Amazon Reduces Kindle Fire HD Price After Losing Market Share (AMZN)
During the second quarter of 2012, Amazon (NASDAQ: AMZN) celebrated an important win against its competitors.
The online retail giant overtook Acer, Asus and many others to become the third most successful tablet manufacturer. According to IDC, Amazon gained five percent of the market after selling 1.2 million units that quarter.
Sales of the Kindle Fire were only exceeded by Apple's (NASDAQ: AAPL) iPad and Samsung's (OTC: SSNLF) collection of Galaxy tablets. While five percent may not sound like much, it was an enormous step forward for Amazon, who was new to the tablet market at the time.
This year, IDC's numbers painted a different picture for Amazon. When the market intelligence firm published its Q2 2013 report on tablet sales, Amazon was mysteriously absent. IDC told AllThingsD that Amazon was not mentioned in the report because it fell to sixth place.
While its Q2 2013 sales figures were not provided, it is possible that collective Kindle Fire sales (for the standard, HD and 8.9-inch models) remained constant at 1.2 million units.
Other manufacturers simply sold more:
Image Source: IDC Worldwide Tablet Tracker, August 5, 2013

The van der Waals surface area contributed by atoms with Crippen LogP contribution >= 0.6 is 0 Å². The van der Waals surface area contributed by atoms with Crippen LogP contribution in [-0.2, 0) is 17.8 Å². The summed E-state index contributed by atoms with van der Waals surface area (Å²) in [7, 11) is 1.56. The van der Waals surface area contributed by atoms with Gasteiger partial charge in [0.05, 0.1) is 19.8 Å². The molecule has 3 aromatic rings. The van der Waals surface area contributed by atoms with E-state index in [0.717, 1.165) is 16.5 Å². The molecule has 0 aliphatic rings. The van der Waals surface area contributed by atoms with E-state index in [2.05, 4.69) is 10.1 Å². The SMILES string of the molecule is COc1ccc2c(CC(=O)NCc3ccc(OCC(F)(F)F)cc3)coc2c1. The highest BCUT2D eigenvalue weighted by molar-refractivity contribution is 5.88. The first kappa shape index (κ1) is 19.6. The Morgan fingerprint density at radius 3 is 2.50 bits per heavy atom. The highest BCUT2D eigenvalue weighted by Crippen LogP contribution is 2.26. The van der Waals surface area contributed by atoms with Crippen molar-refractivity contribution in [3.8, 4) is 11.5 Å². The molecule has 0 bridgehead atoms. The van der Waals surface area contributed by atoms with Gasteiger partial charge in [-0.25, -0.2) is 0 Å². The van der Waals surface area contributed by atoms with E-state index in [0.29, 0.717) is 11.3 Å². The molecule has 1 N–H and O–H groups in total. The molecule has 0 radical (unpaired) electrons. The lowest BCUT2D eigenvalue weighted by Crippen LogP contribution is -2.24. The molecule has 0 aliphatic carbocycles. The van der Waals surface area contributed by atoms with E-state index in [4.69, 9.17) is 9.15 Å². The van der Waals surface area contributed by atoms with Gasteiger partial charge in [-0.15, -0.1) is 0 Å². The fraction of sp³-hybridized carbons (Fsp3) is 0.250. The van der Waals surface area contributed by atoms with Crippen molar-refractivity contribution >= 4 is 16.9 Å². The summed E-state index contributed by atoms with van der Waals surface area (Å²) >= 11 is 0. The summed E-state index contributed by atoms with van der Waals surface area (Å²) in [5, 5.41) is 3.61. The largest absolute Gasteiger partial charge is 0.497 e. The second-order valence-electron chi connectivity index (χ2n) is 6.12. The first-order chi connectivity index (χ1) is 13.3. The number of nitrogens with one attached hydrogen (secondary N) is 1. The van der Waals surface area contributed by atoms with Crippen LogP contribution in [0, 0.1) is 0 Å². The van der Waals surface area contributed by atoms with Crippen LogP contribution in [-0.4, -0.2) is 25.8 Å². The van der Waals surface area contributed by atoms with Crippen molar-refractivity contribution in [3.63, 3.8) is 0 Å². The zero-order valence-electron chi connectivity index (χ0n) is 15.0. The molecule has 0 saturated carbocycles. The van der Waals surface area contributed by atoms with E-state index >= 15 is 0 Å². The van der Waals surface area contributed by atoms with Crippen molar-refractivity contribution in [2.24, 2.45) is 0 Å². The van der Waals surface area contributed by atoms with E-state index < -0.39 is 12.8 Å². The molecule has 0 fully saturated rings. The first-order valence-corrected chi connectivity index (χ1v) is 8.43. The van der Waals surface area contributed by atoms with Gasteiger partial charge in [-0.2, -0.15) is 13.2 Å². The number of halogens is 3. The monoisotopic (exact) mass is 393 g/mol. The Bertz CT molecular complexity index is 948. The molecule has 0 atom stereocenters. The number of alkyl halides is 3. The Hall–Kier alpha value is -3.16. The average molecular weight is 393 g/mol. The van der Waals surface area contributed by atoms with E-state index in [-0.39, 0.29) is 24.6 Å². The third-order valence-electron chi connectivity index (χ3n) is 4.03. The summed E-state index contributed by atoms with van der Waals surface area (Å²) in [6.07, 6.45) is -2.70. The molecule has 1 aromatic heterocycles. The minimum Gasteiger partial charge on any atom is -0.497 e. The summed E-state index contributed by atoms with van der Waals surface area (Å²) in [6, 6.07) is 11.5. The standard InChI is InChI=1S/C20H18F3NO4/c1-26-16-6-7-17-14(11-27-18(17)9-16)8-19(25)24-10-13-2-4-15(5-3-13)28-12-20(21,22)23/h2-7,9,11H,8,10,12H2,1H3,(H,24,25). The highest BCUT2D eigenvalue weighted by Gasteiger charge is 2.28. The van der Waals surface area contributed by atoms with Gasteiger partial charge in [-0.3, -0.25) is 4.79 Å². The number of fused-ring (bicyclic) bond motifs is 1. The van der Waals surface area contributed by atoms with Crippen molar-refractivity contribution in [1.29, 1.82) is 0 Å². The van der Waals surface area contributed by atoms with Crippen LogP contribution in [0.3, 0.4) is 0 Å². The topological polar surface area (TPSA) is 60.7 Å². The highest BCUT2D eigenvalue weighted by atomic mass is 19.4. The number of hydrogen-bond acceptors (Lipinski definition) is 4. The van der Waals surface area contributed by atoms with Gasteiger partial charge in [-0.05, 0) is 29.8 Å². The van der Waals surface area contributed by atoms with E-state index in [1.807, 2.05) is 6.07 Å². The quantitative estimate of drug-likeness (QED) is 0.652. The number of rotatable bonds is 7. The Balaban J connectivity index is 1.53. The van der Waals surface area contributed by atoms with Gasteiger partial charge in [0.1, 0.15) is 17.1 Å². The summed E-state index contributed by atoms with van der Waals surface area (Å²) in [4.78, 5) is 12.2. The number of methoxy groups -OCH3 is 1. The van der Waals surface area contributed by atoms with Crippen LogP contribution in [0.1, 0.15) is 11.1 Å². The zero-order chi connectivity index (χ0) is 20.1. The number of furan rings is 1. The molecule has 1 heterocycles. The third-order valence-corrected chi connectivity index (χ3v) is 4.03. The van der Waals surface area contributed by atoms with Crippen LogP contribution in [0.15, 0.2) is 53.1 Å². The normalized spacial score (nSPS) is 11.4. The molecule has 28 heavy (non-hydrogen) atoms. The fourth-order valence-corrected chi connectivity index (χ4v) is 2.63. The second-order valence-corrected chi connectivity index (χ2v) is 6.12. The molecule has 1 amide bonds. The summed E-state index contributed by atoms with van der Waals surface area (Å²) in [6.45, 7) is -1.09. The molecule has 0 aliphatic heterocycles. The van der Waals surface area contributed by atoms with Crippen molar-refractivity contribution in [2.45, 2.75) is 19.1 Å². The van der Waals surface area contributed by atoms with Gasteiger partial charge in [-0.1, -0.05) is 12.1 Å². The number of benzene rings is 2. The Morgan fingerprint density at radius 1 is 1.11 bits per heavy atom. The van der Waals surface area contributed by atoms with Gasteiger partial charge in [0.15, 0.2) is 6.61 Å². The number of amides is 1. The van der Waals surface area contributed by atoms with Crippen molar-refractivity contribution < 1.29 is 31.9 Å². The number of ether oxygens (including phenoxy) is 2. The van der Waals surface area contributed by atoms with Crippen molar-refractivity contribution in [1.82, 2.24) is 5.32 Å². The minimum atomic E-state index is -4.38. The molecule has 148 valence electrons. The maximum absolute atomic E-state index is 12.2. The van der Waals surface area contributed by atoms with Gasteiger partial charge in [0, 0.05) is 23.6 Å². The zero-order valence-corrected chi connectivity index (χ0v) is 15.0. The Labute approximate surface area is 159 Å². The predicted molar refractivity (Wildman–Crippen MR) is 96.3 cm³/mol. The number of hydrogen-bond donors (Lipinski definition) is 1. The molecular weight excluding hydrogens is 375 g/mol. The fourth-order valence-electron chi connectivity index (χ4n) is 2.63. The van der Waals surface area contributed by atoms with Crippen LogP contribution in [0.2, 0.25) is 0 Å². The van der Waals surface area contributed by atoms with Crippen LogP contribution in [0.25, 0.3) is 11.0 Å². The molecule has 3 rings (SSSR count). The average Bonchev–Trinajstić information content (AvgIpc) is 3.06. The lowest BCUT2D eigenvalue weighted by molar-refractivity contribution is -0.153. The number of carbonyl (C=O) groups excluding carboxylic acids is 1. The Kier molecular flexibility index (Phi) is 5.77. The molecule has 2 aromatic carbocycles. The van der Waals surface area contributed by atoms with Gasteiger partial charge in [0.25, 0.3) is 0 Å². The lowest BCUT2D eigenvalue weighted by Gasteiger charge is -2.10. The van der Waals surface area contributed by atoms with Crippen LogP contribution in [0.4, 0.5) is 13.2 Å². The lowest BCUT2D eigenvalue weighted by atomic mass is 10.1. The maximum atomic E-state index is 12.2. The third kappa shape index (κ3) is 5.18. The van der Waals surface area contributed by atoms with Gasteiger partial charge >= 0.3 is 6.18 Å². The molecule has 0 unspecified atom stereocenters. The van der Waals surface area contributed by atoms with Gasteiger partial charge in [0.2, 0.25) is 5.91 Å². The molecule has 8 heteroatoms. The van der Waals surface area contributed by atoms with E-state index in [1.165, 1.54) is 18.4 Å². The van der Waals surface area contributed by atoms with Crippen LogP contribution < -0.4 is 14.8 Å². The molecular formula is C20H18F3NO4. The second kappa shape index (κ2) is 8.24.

Without any concrete numbers regarding the Kindle Fire's performance this week, investors may wonder why Amazon decided to lower the price of the seven-inch HD model to $159 -- the same price as the standard-def edition.
Amazon may have lowered the price to increase sales and regain market share. Remember that if competing tablets sell faster than the Kindle Fire, its market share will be diminished even if Amazon's devices continue to perform well at retail. It is also possible that Amazon has implemented this price cut to make way for the next Kindle Fire, which should arrive sometime next month.
This is far from the first Kindle Fire sale, however. The seven-inch tablet and its 8.9-inch big brother have been discounted several times since they were released. Amazon often requires its customers to pay back the discounted amount if they return a Kindle Fire after purchasing it on sale. This return fee only applies to those who purchase the device directly from the company.
Best Buy (NYSE: BBY) and other retailers require no such fee.
Disclosure: At the time of this writing, Louis Bedigian had no position in the equities mentioned in this report.
Louis Bedigian is the Senior Tech Analyst and Features Writer of Benzinga. You can reach him at 248-636-1322 or louis(at)benzingapro(dot)com. Follow him @LouisBedigianBZ
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